The first Hermann Tilke-built Formula One track hosts its 14th Malaysian Grand Prix this year, and it’s endeared itself to the teams and drivers over that period. It has several quick corners, particularly turns 5 and 6, and a couple of long straights and the high ambient temperatures make it a real test of man and machine. Efficient downforce is vital at this track, so expect the best cars to stretch their legs at the front.
Mark Gillan: Chief Operations Engineer: The whole team are really buzzing after the good pace shown in both qualifying and in the race in Melbourne. We are now eager to capitalise on this performance and convert it into points in Malaysia. The Sepang track is a medium speed circuit, which is quite hard on the front tyres. With this in mind, Pirelli have specified both the hard and medium tyres. Despite the high ambient temperatures, humidity and chance of late afternoon rain the likelihood of a safety car is low, and indeed is the lowest of the entire season. Aerodynamically we shall be running a similar package to that in Australia, but will probably have to open up the cooling levels to allow for the increase in ambient temperature.
Pastor Maldonado: The next race in Malaysia will be a real challenge for all the teams due to the hot and humid conditions we find there. The team is feeling positive and our car looks competitive, so we’ll do our best to be in the top 10 again. I feel confident in the team and all the hard work we have done over the winter. I want to carry the momentum we had in Australia forward to get a good result in Malaysia.
Bruno Senna: It is a very tough track, very physical and the heat is a big issue in Malaysia. It will be important to get acclimatised to the heat ahead of the weekend and get a good car set-up for these conditions. We will then try to chip away and continue what we learnt in Australia. I’ve been to Sepang before so I know the track, and I’m looking forward to the race weekend.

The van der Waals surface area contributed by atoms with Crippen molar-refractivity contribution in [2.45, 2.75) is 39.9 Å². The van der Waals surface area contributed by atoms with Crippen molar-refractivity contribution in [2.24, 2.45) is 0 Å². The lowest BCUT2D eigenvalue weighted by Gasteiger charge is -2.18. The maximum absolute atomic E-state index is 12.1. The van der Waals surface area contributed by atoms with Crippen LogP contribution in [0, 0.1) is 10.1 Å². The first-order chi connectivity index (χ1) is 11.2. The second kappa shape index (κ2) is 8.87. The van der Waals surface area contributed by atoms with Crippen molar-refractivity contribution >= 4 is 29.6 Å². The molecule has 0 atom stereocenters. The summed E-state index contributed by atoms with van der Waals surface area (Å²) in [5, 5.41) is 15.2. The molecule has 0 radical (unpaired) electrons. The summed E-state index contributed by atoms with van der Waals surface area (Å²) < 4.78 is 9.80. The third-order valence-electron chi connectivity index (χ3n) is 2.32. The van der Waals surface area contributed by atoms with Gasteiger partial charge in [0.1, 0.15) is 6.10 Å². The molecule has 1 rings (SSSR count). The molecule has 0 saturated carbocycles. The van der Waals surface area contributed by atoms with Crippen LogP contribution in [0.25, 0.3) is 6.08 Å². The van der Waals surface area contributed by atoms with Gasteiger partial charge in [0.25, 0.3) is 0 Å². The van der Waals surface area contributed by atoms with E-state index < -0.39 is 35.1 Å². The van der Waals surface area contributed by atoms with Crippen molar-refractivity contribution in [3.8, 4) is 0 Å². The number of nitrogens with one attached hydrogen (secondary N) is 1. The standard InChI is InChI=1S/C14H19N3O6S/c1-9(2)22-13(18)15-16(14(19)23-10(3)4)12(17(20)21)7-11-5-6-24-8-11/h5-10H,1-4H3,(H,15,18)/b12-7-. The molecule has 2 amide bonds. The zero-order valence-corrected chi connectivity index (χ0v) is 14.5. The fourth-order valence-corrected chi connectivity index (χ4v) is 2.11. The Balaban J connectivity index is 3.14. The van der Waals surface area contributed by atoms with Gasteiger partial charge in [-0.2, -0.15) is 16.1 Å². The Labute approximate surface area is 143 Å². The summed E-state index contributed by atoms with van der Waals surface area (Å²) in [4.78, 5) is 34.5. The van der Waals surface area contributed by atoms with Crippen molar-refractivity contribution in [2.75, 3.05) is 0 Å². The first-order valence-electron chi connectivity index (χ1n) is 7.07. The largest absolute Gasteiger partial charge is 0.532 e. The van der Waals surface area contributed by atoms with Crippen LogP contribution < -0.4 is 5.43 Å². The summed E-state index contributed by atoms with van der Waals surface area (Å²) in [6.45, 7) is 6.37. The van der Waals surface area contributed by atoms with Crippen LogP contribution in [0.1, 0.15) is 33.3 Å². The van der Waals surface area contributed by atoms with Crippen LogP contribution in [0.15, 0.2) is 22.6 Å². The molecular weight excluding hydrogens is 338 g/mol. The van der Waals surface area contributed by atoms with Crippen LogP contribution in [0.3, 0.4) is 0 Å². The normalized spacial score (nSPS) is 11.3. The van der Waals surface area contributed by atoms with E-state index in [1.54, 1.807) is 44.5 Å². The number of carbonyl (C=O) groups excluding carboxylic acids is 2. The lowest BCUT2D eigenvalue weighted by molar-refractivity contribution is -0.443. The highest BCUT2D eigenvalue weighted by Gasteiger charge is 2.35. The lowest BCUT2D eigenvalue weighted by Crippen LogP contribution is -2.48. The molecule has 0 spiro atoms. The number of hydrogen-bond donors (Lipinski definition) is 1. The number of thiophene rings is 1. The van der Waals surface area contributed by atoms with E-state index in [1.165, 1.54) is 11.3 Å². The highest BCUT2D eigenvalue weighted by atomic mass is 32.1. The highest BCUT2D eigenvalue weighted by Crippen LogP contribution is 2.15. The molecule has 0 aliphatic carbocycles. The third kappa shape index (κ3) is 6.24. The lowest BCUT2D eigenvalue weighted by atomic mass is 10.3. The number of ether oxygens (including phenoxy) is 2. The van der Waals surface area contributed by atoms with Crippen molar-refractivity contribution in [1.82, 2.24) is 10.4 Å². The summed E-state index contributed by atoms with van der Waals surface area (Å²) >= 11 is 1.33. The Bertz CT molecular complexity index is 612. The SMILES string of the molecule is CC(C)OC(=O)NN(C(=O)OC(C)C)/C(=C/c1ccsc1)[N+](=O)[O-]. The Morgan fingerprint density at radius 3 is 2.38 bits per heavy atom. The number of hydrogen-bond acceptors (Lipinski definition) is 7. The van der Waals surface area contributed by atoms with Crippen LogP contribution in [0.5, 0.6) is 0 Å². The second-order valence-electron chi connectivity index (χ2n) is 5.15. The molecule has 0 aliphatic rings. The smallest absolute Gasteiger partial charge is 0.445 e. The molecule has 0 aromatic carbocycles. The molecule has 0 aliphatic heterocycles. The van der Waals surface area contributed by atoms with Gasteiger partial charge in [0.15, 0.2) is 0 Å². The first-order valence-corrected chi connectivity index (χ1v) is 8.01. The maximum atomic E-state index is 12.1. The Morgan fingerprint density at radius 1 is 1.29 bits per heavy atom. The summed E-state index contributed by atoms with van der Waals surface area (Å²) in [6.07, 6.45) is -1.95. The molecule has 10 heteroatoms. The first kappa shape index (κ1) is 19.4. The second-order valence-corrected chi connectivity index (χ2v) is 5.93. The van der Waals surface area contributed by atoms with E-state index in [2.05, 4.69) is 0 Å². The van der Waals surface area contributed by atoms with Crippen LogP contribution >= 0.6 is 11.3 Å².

Remi Taffin, Head of Renault Sport F1 Track Operations: Malaysia places a very different set of stresses on an engine from Australia. The heat and humidity can present stiff challenges for an engine’s cooling systems that may mean extra holes have to be put in the bodywork to diffuse heat. The safeguards Renault has put in place mean no such measures need to be taken with the RS27 so we can focus entirely on delivering the drivability needed for the flowing corners and those two long straights, which account for 25% of the lap, and building on the strong start in Melbourne.
Paul Hembrey, Pirelli Motorsport Director: For Malaysia we have nominated the P Zero Yellow soft tyre, which was used in Australia, and the P Zero White medium compound, making its debut this year. One of the biggest challenges of Sepang are the tropical conditions, which mean high temperatures, high humidity and the strong chance of a downpour. All these factors, along with quite an abrasive surface, place plenty of demand on the tyres. We have a new evolution of the intermediate and wet tyre – the Cinturato Green and Cinturato Blue – which could see action in Malaysia for the first time.